Here’s a reason to feel cheerful – the world is full of Good Samaritans

good coffee

(Nathan Lemon, Unsplash)

This article is brought to you thanks to the collaboration of The European Sting with the World Economic Forum.

Author: Kate Whiting, Senior Writer, Formative Content


While some cities are experimenting with smart ways to tackle crime, a new study has found a more old-fashioned method is still proving effective in the United Kingdom, the Netherlands and South Africa.

Citizens are stepping in to help victims and see off those who start fights in public, according to researchers, who studied hours of CCTV footage from inner-city areas in Lancaster, Amsterdam and Cape Town.

In 91% of cases, at least one bystander intervened to break up an aggressive argument or assault by either blocking or pulling the aggressor away, gesturing for them to calm down, or consoling the victim.

Image: Lancaster University

Psychologist and the study’s lead author, Dr Richard Philpot, said the team’s findings overturned the conventional wisdom that, in emergencies, bystanders do nothing.

“The fact that bystanders are much more active than we think is a positive and reassuring story for potential victims of violence and the public as a whole. We need to develop crime prevention efforts which build on the willingness of bystanders to intervene.”

The ‘bystander effect’

The study looked at 219 video recordings of arguments and assaults and found that, contrary to the “bystander effect” theory – which suggests people are less likely to step in to help if others are present – victims were actually more likely to be helped when there were more bystanders present.

Rates of intervention were the same across all three cities, even though Cape Town’s inner city was perceived to be less safe.

The researchers concluded: “We argue that it is time for psychology to change the narrative away from an absence of help and toward a new understanding of what makes intervention successful or unsuccessful.”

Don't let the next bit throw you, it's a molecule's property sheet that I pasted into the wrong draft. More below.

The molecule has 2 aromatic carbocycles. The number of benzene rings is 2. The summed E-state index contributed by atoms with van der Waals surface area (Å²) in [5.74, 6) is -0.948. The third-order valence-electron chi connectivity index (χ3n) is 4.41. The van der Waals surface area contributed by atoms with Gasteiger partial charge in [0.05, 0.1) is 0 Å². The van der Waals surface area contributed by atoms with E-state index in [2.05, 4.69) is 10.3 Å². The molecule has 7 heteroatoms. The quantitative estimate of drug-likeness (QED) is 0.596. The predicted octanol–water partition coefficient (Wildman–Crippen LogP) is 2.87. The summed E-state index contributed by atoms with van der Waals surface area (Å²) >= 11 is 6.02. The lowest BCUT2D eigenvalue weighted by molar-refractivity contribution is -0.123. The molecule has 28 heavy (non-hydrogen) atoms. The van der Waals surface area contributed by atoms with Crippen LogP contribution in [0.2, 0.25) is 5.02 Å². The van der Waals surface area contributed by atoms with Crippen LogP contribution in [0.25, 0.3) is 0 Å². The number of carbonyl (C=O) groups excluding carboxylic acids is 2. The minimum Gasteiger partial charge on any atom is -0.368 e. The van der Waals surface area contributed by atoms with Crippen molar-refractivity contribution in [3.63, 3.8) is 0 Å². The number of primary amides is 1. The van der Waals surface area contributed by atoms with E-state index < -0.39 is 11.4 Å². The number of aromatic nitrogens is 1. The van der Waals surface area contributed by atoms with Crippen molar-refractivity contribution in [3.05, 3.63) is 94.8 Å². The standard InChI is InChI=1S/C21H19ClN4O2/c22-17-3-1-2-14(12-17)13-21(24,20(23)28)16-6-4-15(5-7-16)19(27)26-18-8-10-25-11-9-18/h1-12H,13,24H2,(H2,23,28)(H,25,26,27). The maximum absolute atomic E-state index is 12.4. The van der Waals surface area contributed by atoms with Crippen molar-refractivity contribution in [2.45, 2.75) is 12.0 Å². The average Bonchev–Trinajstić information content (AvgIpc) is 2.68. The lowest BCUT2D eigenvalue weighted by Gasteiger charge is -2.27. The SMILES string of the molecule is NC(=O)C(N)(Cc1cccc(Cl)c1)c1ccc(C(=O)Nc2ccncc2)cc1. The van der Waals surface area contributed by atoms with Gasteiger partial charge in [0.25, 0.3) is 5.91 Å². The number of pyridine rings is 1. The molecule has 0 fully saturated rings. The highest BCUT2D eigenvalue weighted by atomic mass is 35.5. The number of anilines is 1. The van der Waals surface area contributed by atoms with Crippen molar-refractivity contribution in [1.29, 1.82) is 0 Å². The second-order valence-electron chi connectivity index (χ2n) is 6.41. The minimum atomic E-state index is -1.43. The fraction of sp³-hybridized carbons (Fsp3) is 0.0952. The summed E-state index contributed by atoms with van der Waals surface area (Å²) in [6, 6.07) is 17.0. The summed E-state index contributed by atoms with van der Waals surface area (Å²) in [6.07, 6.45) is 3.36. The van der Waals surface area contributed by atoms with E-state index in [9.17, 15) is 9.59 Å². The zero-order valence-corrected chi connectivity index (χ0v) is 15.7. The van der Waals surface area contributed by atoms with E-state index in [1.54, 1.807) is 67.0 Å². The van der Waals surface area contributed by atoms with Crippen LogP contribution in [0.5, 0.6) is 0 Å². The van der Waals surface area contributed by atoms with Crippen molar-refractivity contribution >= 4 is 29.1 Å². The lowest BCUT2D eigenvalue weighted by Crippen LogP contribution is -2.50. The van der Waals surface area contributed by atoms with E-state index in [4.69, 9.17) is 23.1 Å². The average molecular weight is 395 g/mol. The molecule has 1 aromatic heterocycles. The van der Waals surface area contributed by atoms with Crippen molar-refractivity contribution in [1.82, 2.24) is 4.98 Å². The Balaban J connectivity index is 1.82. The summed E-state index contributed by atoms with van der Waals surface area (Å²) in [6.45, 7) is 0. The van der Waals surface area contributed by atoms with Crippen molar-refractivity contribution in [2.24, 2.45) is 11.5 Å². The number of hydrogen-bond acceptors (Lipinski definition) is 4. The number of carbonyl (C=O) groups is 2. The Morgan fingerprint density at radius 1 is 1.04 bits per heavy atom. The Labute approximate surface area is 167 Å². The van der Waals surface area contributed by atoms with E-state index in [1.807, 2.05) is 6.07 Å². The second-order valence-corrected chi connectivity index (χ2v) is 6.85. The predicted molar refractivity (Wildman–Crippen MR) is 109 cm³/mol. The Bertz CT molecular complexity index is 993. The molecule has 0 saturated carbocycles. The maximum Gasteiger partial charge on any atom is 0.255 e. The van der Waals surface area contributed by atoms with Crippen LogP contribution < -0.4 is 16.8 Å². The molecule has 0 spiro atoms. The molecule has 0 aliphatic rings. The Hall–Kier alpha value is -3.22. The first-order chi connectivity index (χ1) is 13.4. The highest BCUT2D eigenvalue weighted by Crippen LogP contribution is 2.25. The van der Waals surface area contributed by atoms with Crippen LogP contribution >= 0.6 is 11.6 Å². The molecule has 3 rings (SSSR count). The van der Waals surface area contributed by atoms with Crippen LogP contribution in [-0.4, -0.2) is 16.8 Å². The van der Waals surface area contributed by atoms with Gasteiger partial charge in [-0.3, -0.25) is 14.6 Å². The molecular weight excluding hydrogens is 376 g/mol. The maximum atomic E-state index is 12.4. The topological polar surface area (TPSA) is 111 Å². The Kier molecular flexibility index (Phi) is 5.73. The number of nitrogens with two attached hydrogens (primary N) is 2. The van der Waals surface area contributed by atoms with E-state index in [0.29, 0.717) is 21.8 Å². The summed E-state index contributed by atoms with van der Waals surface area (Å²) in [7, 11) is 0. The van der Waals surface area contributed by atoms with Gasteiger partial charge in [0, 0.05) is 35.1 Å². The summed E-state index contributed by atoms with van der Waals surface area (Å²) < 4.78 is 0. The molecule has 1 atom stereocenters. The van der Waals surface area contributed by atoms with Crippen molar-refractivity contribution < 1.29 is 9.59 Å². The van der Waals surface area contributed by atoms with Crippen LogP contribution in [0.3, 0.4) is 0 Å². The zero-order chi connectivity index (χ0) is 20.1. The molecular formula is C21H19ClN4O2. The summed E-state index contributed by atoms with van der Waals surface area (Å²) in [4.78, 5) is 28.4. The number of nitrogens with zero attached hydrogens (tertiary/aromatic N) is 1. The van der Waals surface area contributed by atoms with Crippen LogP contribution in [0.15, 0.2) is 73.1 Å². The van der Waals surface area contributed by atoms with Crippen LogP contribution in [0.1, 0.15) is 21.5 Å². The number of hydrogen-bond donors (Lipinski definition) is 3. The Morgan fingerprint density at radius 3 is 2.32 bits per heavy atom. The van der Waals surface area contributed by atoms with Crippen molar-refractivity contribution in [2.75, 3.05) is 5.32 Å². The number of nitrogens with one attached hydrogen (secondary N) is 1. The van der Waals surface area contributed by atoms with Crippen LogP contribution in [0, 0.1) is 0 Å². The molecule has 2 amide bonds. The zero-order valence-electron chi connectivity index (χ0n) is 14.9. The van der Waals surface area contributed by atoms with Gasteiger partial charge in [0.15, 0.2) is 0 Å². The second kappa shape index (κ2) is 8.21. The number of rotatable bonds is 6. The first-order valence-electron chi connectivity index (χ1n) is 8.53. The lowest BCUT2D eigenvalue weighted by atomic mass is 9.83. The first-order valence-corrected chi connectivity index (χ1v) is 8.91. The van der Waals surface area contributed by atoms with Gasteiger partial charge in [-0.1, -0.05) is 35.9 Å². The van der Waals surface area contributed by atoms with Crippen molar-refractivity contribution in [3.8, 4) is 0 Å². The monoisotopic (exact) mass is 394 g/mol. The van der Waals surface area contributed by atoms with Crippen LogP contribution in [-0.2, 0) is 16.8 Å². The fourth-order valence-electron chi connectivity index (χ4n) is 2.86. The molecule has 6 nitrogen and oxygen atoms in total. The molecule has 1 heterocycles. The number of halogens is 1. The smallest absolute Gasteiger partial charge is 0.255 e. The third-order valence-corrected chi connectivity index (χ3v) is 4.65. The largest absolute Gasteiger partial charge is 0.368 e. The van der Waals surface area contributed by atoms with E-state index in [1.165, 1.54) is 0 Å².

The global picture

The differences in the definitions of specific crimes, the level of reporting, and other social and economic factors make gauging global levels of violent crimedifficult. For this reason, homicide rates are often considered among the most reliable indicators of long-term trends in violence.

The global homicide rate, measured as victims per 100,000 people, fell from 7.2 in 1992, to 6.1 in 2017, according to the UN’s latest Global Study on Homicide. This is in part due to population growth rising faster than the reporting of these crimes.

There are also big regional variations, with the rate in the Americas in 2017 (17.2) being the highest recorded in the region since reliable records began in 1990. Rates in Asia, Europe and Oceania were below the global average.

Finding solutions

While many will welcome the news that people are willing to step in to help victims, governments and authorities are under pressure to find concrete ways to tackle the problem and prevent crimes from happening.

Measures such as increased police powers, funding to support victims and strategies designed to steer young people away from crime have been announced by the UK government, for example.

The World Health Organization says addressing the issue on multiple levels in many sectors of society is required – including creating healthy family environments, solving problems in schools, workplaces and neighbourhoods, and tackling wealth inequality.

And some are suggesting looking at violent crime in a different way altogether. The charity Cure Violence is working to try to stop the spread of violence by using methods usually associated with disease control. Its model has been used in cities around the world, from New York and Chicago, to San Pedro Sula in Honduras and Cape Town.

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